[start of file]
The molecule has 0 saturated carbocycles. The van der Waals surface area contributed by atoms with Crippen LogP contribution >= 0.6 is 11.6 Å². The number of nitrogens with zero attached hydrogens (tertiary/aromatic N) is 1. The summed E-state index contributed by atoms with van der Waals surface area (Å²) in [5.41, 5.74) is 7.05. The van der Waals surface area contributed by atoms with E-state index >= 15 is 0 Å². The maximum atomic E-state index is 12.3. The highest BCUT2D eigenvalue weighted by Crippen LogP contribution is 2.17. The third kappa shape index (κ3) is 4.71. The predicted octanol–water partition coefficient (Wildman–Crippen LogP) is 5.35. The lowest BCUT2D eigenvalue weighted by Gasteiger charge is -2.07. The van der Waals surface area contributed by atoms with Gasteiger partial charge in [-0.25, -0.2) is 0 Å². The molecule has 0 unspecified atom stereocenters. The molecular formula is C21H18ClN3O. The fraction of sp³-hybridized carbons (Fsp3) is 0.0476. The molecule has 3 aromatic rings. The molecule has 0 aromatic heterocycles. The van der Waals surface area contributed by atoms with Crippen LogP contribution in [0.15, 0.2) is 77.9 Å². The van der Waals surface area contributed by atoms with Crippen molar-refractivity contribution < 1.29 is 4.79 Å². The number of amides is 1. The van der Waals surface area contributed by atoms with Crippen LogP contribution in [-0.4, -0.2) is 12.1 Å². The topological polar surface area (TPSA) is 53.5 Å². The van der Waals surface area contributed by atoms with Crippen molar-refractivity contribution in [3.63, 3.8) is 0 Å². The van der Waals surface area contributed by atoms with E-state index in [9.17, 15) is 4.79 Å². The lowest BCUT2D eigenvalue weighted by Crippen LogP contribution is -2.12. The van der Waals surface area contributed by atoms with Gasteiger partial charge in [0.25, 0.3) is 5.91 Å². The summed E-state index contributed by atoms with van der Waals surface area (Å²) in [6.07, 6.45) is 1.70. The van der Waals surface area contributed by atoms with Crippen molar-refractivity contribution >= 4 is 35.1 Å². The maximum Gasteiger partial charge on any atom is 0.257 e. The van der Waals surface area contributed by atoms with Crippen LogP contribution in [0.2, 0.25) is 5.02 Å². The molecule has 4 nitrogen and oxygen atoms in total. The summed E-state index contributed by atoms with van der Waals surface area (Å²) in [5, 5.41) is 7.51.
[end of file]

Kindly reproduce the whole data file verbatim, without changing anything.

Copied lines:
The molecule has 0 saturated carbocycles. The van der Waals surface area contributed by atoms with Crippen LogP contribution >= 0.6 is 11.6 Å². The number of nitrogens with zero attached hydrogens (tertiary/aromatic N) is 1. The summed E-state index contributed by atoms with van der Waals surface area (Å²) in [5.41, 5.74) is 7.05. The van der Waals surface area contributed by atoms with E-state index >= 15 is 0 Å². The maximum atomic E-state index is 12.3. The highest BCUT2D eigenvalue weighted by Crippen LogP contribution is 2.17. The third kappa shape index (κ3) is 4.71. The predicted octanol–water partition coefficient (Wildman–Crippen LogP) is 5.35. The lowest BCUT2D eigenvalue weighted by Gasteiger charge is -2.07. The van der Waals surface area contributed by atoms with Gasteiger partial charge in [-0.25, -0.2) is 0 Å². The molecule has 0 unspecified atom stereocenters. The molecular formula is C21H18ClN3O. The fraction of sp³-hybridized carbons (Fsp3) is 0.0476. The molecule has 3 aromatic rings. The molecule has 0 aromatic heterocycles. The van der Waals surface area contributed by atoms with Crippen LogP contribution in [0.15, 0.2) is 77.9 Å². The van der Waals surface area contributed by atoms with Crippen molar-refractivity contribution < 1.29 is 4.79 Å². The number of amides is 1. The van der Waals surface area contributed by atoms with Crippen LogP contribution in [-0.4, -0.2) is 12.1 Å². The topological polar surface area (TPSA) is 53.5 Å². The van der Waals surface area contributed by atoms with Crippen molar-refractivity contribution in [3.63, 3.8) is 0 Å². The van der Waals surface area contributed by atoms with E-state index in [9.17, 15) is 4.79 Å². The lowest BCUT2D eigenvalue weighted by Crippen LogP contribution is -2.12. The van der Waals surface area contributed by atoms with Gasteiger partial charge in [0.25, 0.3) is 5.91 Å². The summed E-state index contributed by atoms with van der Waals surface area (Å²) in [6.07, 6.45) is 1.70. The van der Waals surface area contributed by atoms with Crippen molar-refractivity contribution >= 4 is 35.1 Å². The maximum Gasteiger partial charge on any atom is 0.257 e. The van der Waals surface area contributed by atoms with Crippen LogP contribution in [0.2, 0.25) is 5.02 Å². The molecule has 4 nitrogen and oxygen atoms in total. The summed E-state index contributed by atoms with van der Waals surface area (Å²) in [5, 5.41) is 7.51.